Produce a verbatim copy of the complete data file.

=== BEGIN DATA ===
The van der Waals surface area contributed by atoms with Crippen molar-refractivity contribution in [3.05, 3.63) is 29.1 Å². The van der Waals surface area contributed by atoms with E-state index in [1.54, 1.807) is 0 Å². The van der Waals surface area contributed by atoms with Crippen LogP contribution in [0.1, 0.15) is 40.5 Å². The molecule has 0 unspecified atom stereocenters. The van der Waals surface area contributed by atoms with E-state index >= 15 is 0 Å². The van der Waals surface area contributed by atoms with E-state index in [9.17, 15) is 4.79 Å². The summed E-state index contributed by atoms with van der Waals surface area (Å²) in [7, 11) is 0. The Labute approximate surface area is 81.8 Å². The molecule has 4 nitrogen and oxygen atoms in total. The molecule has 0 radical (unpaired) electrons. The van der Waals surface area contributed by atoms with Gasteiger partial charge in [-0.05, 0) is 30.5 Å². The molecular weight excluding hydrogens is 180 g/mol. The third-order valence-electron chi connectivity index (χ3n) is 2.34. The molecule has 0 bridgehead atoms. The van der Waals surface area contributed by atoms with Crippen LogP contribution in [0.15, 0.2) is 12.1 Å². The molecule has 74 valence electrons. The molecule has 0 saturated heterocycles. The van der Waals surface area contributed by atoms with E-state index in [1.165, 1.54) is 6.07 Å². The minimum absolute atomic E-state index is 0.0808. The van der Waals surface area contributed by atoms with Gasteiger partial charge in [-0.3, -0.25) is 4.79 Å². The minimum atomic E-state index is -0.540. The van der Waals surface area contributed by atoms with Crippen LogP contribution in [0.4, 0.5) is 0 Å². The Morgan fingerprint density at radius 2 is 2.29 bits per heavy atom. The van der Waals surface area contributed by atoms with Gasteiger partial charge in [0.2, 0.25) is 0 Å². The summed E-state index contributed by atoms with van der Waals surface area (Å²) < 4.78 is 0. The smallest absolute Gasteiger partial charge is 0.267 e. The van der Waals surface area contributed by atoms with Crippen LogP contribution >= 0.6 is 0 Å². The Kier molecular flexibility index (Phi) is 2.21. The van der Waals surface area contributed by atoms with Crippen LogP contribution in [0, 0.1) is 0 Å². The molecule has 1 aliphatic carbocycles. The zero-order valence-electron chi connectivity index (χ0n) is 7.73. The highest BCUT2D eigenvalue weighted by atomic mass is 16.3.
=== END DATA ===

The van der Waals surface area contributed by atoms with Crippen molar-refractivity contribution in [3.05, 3.63) is 29.1 Å². The van der Waals surface area contributed by atoms with E-state index in [1.54, 1.807) is 0 Å². The van der Waals surface area contributed by atoms with Crippen LogP contribution in [0.1, 0.15) is 40.5 Å². The molecule has 0 unspecified atom stereocenters. The van der Waals surface area contributed by atoms with E-state index >= 15 is 0 Å². The van der Waals surface area contributed by atoms with E-state index in [9.17, 15) is 4.79 Å². The summed E-state index contributed by atoms with van der Waals surface area (Å²) in [7, 11) is 0. The Labute approximate surface area is 81.8 Å². The molecule has 4 nitrogen and oxygen atoms in total. The molecule has 0 radical (unpaired) electrons. The van der Waals surface area contributed by atoms with Gasteiger partial charge in [-0.05, 0) is 30.5 Å². The molecular weight excluding hydrogens is 180 g/mol. The third-order valence-electron chi connectivity index (χ3n) is 2.34. The molecule has 0 bridgehead atoms. The van der Waals surface area contributed by atoms with Crippen LogP contribution in [0.15, 0.2) is 12.1 Å². The molecule has 74 valence electrons. The molecule has 0 saturated heterocycles. The van der Waals surface area contributed by atoms with E-state index in [1.165, 1.54) is 6.07 Å². The minimum absolute atomic E-state index is 0.0808. The van der Waals surface area contributed by atoms with Gasteiger partial charge in [-0.3, -0.25) is 4.79 Å². The minimum atomic E-state index is -0.540. The van der Waals surface area contributed by atoms with Crippen LogP contribution in [0.4, 0.5) is 0 Å². The Morgan fingerprint density at radius 2 is 2.29 bits per heavy atom. The van der Waals surface area contributed by atoms with Gasteiger partial charge in [0.2, 0.25) is 0 Å². The summed E-state index contributed by atoms with van der Waals surface area (Å²) < 4.78 is 0. The smallest absolute Gasteiger partial charge is 0.267 e. The van der Waals surface area contributed by atoms with Crippen LogP contribution >= 0.6 is 0 Å². The Kier molecular flexibility index (Phi) is 2.21. The van der Waals surface area contributed by atoms with Crippen LogP contribution in [0, 0.1) is 0 Å². The molecule has 1 aliphatic carbocycles. The zero-order valence-electron chi connectivity index (χ0n) is 7.73. The highest BCUT2D eigenvalue weighted by atomic mass is 16.3.